Las Vegas vintage car show is a sight to behold


Written by:

Cars were streaming into the upper level of the South Hall of the Las Vegas Convention Center when I visited the site of the Mecum Auction on Wednesday afternoon. The first of them crossed the block around 10 a.m. on Thursday. By late afternoon/early evening Saturday, some 1,000 collector vehicles had paraded across the auction block in front of bidders.

Although the auction company has been staging motorcycle sales at the South Point Hotel, Casino & Spa for years, and even handled the sale of a private museum’s car collection a few years ago, this is only its second annual collector car sale in the city that puts New York to shame when it comes to never sleeping. 

As has become typical for Mecum these days, the main attractions consist of both cars from major collections and modern super cars… Though there’s a shift in the docket for Las Vegas. Instead of an array of contemporary muscle machines, there is simply one spectacular one: The 2012 Bugatti Veyron Grand Sports 16.4 that, in 2011, was showcased on the company’s stand at the Frankfurt Motor Show. 

The car wears a bright and brilliant shade of red, has been driven 6,060 miles since it rolled off the show stand at Frankfurt and — get this — recently underwent a full service that cost a “mere” $150,000 (and you thought your last oil change was expensive).


SPONSORED: Find a Qualified Financial Advisor

1. Finding a qualified financial advisor doesn't have to be hard. SmartAsset's free tool matches you with up to 3 fiduciary financial advisors in your area in 5 minutes.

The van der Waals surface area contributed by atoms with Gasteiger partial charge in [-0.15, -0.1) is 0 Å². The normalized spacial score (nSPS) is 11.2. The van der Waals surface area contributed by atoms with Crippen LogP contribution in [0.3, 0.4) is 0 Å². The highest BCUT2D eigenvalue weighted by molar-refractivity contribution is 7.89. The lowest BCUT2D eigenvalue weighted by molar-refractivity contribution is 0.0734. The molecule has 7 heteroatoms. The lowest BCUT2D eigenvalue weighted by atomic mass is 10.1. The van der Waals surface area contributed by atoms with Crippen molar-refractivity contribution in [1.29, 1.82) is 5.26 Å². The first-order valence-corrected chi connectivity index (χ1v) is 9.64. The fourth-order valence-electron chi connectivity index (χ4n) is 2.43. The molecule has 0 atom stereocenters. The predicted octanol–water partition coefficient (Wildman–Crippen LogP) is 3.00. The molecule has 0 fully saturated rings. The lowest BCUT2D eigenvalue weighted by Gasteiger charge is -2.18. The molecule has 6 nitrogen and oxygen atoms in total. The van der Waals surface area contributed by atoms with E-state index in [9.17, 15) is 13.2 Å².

2. Each advisor has been vetted by SmartAsset and is held to a fiduciary standard to act in your best interests. If you're ready to be matched with local advisors that can help you achieve your financial goals get started now.





Regarding the private collections, there are six on the docket, but two of them are overwhelming in both numbers and scope. The estate of the late Ardell Brown is offering more than 130 of the cars he collected. Additionally, the Academy of Art University of San Francisco is revamping its collection into a public museum, offering 52 predominantly pre-war classics at the auction. 

My assignment Wednesday was to walk among the cars in South Hall and select at least half a dozen that I’d want for my own collection. 

Actually, I could have easily just selected six of the Academy of Art cars and been thrilled, but that’s not the point of this exercise. Doing this would also belie the scope of the auction docket. So, I tried to span the cars on offer while selecting those that appeal most to me for whatever quirky reason.